COLOMBO, Sri Lanka—Sri Lankan President
who fled the country on a military aircraft, failed to meet a deadline to resign, reneging on a commitment made to antigovernment protesters over the weekend.
The parliamentary speaker, Mahinda Yapa Abeywardena, a Rajapaksa ally who has served as a conduit for communications from the president in recent days, said on Thursday morning that he had yet to receive the president’s resignation letter. Earlier, Mr. Abeywardena had said the president would resign on July 13.
Mr. Rajapaksa remaining in power presents an impasse for political parties working to form a transitional government. The parties had earlier resolved that parliament should choose an interim president on July 20, followed by elections to be held at a later date. Parliament is convening on Friday to nominate presidential candidates for the July 20 vote, but to replace the president in this manner, Sri Lanka’s constitution requires the post to be vacant first, which can happen via the president’s resignation or his removal from office.
Mr. Rajapaksa left Sri Lanka on a flight bound for the Maldives in the early hours of Wednesday with his wife and two bodyguards, the country’s air force and an immigration official said. On Thursday, the Associated Press reported that Mr. Rajapaksa had left the archipelago nation on a Saudi Arabian airline that flies to Singapore and then to Jeddah, Saudi Arabia, citing an unnamed Maldives government official. The Maldives foreign ministry declined to comment on Thursday.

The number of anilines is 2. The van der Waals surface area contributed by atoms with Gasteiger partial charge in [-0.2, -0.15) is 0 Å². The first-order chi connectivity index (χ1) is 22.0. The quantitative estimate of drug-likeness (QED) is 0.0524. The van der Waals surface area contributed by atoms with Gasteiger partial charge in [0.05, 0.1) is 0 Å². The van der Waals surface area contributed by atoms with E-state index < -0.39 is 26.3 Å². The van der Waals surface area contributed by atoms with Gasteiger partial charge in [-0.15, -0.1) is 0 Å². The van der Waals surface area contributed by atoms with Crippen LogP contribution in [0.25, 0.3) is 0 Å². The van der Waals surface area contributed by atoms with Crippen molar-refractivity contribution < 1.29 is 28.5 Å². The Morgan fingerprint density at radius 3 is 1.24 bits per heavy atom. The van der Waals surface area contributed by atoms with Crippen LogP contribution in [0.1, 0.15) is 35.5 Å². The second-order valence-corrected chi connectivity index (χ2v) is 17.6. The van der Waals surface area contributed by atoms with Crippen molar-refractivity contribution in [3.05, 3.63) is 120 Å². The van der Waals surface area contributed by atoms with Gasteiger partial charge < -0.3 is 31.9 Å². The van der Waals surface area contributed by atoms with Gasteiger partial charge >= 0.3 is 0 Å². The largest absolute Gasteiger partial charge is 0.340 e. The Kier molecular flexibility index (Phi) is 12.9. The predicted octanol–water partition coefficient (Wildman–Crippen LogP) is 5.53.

A representative from the Sri Lankan speaker’s office said he had no information on why the president had yet to resign or his whereabouts but that the speaker expects to receive the president’s resignation letter on Thursday. He said Mr. Abeywardena intended to speak with the president upon receiving the letter to verify its authenticity.
The president had appointed Prime Minister
to act on his behalf while he is out of the country. Sri Lanka’s constitution permits such an appointment, and the president later published a gazette formalizing the move.